Bridges and gaps: The Singing Detective’s serial afterlife
The Singing Detective has long been considered a high point of televisual storytelling. But what is its specific legacy as a serial narrative, particularly in the contemporary U.S. context of ambitious dramas? In many ways, the experiment of The Singing Detective remains an outlier. If the likes of Mad Men and The Sopranos have re-invigorated seriality by emphasizing the gaps between episodes—by making the narrative broken rather than connected—The Singing Detective’s continuing contribution lies in its insistence on bridging the disparate parts that make a serial: old and new, sound and image, memory and imagination, ritual and eccentricity.
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Document Type: Research Article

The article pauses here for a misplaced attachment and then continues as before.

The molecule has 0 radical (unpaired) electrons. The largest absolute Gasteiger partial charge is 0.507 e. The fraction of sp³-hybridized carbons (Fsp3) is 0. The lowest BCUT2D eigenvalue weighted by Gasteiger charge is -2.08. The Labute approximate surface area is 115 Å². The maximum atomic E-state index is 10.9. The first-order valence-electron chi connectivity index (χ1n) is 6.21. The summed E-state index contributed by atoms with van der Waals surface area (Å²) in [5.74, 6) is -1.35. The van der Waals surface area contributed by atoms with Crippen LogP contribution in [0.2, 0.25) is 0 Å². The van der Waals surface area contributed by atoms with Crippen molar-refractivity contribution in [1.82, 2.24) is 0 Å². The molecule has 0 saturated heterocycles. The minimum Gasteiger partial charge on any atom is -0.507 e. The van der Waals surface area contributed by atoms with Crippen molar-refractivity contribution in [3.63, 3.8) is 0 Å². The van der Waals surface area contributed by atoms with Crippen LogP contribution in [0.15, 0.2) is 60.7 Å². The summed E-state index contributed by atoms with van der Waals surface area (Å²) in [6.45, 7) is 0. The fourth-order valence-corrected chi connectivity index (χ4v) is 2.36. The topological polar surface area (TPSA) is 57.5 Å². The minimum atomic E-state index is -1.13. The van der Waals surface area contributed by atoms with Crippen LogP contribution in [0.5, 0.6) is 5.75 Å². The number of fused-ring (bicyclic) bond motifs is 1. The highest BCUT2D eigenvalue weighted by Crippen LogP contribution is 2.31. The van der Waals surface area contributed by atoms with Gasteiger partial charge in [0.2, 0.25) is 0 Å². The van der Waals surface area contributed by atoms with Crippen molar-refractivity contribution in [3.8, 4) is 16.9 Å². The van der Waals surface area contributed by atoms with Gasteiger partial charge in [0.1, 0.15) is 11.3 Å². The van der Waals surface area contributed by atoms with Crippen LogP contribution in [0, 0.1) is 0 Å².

Affiliations: Ohio State University
Publication date: August 1, 2013
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- The Journal of Screenwriting aims to explore the nature of writing for the moving image in the broadest sense, highlighting current academic thinking around scriptwriting whilst also reflecting on this with a truly international perspective and outlook. The journal will encourage the investigation of a broad range of possible methodologies and approaches to studying the scriptwriting form, in particular: the history of the form, contextual analysis, the process of writing for the moving image, the relationship of scriptwriting to the production process and how the form can be considered in terms of culture and society. The journal also aims to encourage research in the field of screenwriting, the linking of scriptwriting practice to academic theory, and to support and promote conferences and networking events on this subject.
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